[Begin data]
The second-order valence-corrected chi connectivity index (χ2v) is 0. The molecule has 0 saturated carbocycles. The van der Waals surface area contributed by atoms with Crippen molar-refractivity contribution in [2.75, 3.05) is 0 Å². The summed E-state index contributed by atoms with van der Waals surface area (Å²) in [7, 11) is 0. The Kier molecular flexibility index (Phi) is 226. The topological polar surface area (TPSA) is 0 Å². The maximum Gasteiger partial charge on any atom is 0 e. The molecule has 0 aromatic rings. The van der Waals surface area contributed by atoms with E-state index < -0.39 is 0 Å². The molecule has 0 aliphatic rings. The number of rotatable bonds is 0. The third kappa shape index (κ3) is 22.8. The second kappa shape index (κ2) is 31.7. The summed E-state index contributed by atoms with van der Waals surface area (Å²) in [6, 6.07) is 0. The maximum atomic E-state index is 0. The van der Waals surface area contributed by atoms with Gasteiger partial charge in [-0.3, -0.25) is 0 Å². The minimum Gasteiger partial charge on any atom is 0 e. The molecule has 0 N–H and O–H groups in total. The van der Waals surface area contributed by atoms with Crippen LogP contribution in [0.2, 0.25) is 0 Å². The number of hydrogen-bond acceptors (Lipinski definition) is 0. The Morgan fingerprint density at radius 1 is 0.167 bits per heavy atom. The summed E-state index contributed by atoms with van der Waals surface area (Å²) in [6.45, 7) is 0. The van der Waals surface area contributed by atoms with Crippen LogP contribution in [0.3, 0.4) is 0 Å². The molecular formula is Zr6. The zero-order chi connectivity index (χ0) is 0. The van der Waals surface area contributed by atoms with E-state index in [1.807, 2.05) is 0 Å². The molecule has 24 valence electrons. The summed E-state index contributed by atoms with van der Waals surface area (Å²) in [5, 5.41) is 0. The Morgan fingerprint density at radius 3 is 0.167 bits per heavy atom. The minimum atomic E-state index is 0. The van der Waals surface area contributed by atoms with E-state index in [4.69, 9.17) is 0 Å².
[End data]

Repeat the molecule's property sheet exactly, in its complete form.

The second-order valence-corrected chi connectivity index (χ2v) is 0. The molecule has 0 saturated carbocycles. The van der Waals surface area contributed by atoms with Crippen molar-refractivity contribution in [2.75, 3.05) is 0 Å². The summed E-state index contributed by atoms with van der Waals surface area (Å²) in [7, 11) is 0. The Kier molecular flexibility index (Phi) is 226. The topological polar surface area (TPSA) is 0 Å². The maximum Gasteiger partial charge on any atom is 0 e. The molecule has 0 aromatic rings. The van der Waals surface area contributed by atoms with E-state index < -0.39 is 0 Å². The molecule has 0 aliphatic rings. The number of rotatable bonds is 0. The third kappa shape index (κ3) is 22.8. The second kappa shape index (κ2) is 31.7. The summed E-state index contributed by atoms with van der Waals surface area (Å²) in [6, 6.07) is 0. The maximum atomic E-state index is 0. The van der Waals surface area contributed by atoms with Gasteiger partial charge in [-0.3, -0.25) is 0 Å². The minimum Gasteiger partial charge on any atom is 0 e. The molecule has 0 N–H and O–H groups in total. The van der Waals surface area contributed by atoms with Crippen LogP contribution in [0.2, 0.25) is 0 Å². The number of hydrogen-bond acceptors (Lipinski definition) is 0. The Morgan fingerprint density at radius 1 is 0.167 bits per heavy atom. The summed E-state index contributed by atoms with van der Waals surface area (Å²) in [6.45, 7) is 0. The van der Waals surface area contributed by atoms with Crippen LogP contribution in [0.3, 0.4) is 0 Å². The molecular formula is Zr6. The zero-order chi connectivity index (χ0) is 0. The van der Waals surface area contributed by atoms with E-state index in [1.807, 2.05) is 0 Å². The molecule has 24 valence electrons. The summed E-state index contributed by atoms with van der Waals surface area (Å²) in [5, 5.41) is 0. The Morgan fingerprint density at radius 3 is 0.167 bits per heavy atom. The minimum atomic E-state index is 0. The van der Waals surface area contributed by atoms with E-state index in [4.69, 9.17) is 0 Å².